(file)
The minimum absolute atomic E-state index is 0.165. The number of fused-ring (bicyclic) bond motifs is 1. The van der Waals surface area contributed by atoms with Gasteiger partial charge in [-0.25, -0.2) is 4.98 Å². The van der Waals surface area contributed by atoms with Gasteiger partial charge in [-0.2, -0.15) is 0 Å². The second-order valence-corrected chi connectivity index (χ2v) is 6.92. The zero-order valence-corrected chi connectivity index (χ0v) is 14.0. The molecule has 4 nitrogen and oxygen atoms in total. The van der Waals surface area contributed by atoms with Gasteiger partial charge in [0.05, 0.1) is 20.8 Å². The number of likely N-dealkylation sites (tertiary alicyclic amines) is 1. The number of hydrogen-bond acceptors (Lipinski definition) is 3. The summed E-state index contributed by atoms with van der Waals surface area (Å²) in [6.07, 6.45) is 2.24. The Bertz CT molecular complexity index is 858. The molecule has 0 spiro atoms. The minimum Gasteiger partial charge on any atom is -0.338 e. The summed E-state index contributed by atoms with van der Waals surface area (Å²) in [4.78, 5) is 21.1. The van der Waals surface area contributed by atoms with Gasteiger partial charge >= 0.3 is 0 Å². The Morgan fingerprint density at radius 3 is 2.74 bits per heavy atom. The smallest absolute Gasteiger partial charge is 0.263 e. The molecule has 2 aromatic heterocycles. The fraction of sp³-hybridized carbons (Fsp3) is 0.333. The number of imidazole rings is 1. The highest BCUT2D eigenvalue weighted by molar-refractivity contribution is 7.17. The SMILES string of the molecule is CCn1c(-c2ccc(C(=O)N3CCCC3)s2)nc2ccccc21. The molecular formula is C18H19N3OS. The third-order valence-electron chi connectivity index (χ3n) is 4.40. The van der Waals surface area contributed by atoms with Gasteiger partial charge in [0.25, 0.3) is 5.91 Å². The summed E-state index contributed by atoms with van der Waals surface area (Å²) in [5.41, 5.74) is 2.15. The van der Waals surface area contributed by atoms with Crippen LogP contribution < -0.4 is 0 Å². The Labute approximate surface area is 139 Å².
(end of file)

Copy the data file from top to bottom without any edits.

The minimum absolute atomic E-state index is 0.165. The number of fused-ring (bicyclic) bond motifs is 1. The van der Waals surface area contributed by atoms with Gasteiger partial charge in [-0.25, -0.2) is 4.98 Å². The van der Waals surface area contributed by atoms with Gasteiger partial charge in [-0.2, -0.15) is 0 Å². The second-order valence-corrected chi connectivity index (χ2v) is 6.92. The zero-order valence-corrected chi connectivity index (χ0v) is 14.0. The molecule has 4 nitrogen and oxygen atoms in total. The van der Waals surface area contributed by atoms with Gasteiger partial charge in [0.05, 0.1) is 20.8 Å². The number of likely N-dealkylation sites (tertiary alicyclic amines) is 1. The number of hydrogen-bond acceptors (Lipinski definition) is 3. The summed E-state index contributed by atoms with van der Waals surface area (Å²) in [6.07, 6.45) is 2.24. The Bertz CT molecular complexity index is 858. The molecule has 0 spiro atoms. The minimum Gasteiger partial charge on any atom is -0.338 e. The summed E-state index contributed by atoms with van der Waals surface area (Å²) in [4.78, 5) is 21.1. The van der Waals surface area contributed by atoms with Gasteiger partial charge >= 0.3 is 0 Å². The Morgan fingerprint density at radius 3 is 2.74 bits per heavy atom. The smallest absolute Gasteiger partial charge is 0.263 e. The molecule has 2 aromatic heterocycles. The fraction of sp³-hybridized carbons (Fsp3) is 0.333. The number of imidazole rings is 1. The highest BCUT2D eigenvalue weighted by molar-refractivity contribution is 7.17. The SMILES string of the molecule is CCn1c(-c2ccc(C(=O)N3CCCC3)s2)nc2ccccc21. The molecular formula is C18H19N3OS. The third-order valence-electron chi connectivity index (χ3n) is 4.40. The van der Waals surface area contributed by atoms with Gasteiger partial charge in [0.25, 0.3) is 5.91 Å². The summed E-state index contributed by atoms with van der Waals surface area (Å²) in [5.41, 5.74) is 2.15. The van der Waals surface area contributed by atoms with Crippen LogP contribution < -0.4 is 0 Å². The Labute approximate surface area is 139 Å².